The game development team at Studio Liverpool, one of Europe's longest-running game studios was closed by its parent company Sony yesterday, without any prior warning and in the process cancelling all games in production. Among them were two rumored titles due to be released for the upcoming PlayStation 4 games console.

According to unnamed sources speaking to Eurogamer, the two affected PS4 titles include Wipeout, which has been in production for the last 12-18 months, and another title said to be a "Splinter Cell style game." Sony will retain the rights to the Wipeout franchise but its long-term future is uncertain.

The studio first opened its doors in 1984 as Psygnosis, an independent developer and publisher who went on to release Obliterator and Shadow of the Beast in the 80s before hitting the headlines in the 90s with the publishing of DMA Designs' Lemmings titles. In 1993 Sony acquired the gaming firm in a bid to bolster its game console ecosystem, before incorporating it into their Sony brand and renaming it Studio Liverpool in 1999.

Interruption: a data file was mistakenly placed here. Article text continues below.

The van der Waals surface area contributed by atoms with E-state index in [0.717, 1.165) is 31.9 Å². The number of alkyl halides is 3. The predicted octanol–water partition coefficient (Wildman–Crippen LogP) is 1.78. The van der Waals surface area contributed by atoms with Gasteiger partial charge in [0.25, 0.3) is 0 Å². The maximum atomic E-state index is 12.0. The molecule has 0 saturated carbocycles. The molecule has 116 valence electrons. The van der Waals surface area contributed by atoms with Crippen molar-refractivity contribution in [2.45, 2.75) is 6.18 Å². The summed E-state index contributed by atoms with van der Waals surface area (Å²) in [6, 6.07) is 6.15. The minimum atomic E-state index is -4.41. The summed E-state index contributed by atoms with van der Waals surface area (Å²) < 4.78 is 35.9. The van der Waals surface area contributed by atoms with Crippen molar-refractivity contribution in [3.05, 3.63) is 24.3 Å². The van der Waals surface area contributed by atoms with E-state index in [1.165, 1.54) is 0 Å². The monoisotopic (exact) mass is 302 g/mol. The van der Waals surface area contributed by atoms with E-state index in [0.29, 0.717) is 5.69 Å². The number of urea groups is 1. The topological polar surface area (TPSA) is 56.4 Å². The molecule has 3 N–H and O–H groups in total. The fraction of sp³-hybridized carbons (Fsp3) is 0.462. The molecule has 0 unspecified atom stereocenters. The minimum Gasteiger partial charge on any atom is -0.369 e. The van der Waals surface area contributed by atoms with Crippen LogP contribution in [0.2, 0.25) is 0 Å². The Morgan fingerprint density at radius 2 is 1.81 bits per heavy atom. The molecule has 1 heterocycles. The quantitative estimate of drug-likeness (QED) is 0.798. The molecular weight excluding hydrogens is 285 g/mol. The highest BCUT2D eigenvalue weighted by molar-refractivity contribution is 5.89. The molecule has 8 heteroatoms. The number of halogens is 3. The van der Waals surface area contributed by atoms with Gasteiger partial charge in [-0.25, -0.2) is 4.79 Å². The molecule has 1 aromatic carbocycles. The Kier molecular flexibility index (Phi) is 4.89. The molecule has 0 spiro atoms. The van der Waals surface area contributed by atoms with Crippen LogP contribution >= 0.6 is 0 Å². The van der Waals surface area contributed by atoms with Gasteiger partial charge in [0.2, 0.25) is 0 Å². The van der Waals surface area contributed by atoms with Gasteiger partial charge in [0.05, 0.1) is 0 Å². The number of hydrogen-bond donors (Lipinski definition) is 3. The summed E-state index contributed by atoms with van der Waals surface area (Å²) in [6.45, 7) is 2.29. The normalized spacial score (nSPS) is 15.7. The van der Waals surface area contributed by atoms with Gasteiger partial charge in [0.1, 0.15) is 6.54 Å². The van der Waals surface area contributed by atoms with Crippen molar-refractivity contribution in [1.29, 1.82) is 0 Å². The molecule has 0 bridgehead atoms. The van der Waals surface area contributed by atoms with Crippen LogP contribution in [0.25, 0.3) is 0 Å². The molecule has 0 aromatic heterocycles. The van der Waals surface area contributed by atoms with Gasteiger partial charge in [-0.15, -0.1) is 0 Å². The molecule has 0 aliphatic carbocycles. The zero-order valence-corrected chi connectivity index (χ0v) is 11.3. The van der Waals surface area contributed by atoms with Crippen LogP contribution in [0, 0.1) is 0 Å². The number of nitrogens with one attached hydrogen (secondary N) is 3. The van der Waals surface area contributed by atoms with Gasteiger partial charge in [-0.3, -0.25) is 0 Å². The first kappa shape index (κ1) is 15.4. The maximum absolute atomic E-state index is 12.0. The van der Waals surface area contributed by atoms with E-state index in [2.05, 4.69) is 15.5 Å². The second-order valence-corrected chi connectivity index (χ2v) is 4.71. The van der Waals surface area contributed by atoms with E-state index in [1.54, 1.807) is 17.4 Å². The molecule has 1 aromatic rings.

Sudio Liverpool's most recent work includes the release of Wipeout 2048 for Sony's PlayStation Vita handheld, and they also took part in extensive testing of the device during its development. The decision by Sony to shutter the studio will not affect the other departments, and although it's still currently unconfirmed, the Guardian has been informed that the game developers will be relocated to other studios in the UK.

Sony's full statement is below.

It has been decided that Liverpool Studio should be closed. Liverpool Studio has been an important part of SCE Worldwide Studios since the outset of PlayStation, and have contributed greatly to PlayStation over the years. Everyone connected with Liverpool Studio, past and present, can be very proud of their achievements.

However, it was felt that by focusing our investment plans on other studios that are currently working on exciting new projects, we would be in a stronger position to offer the best possible content for our consumers.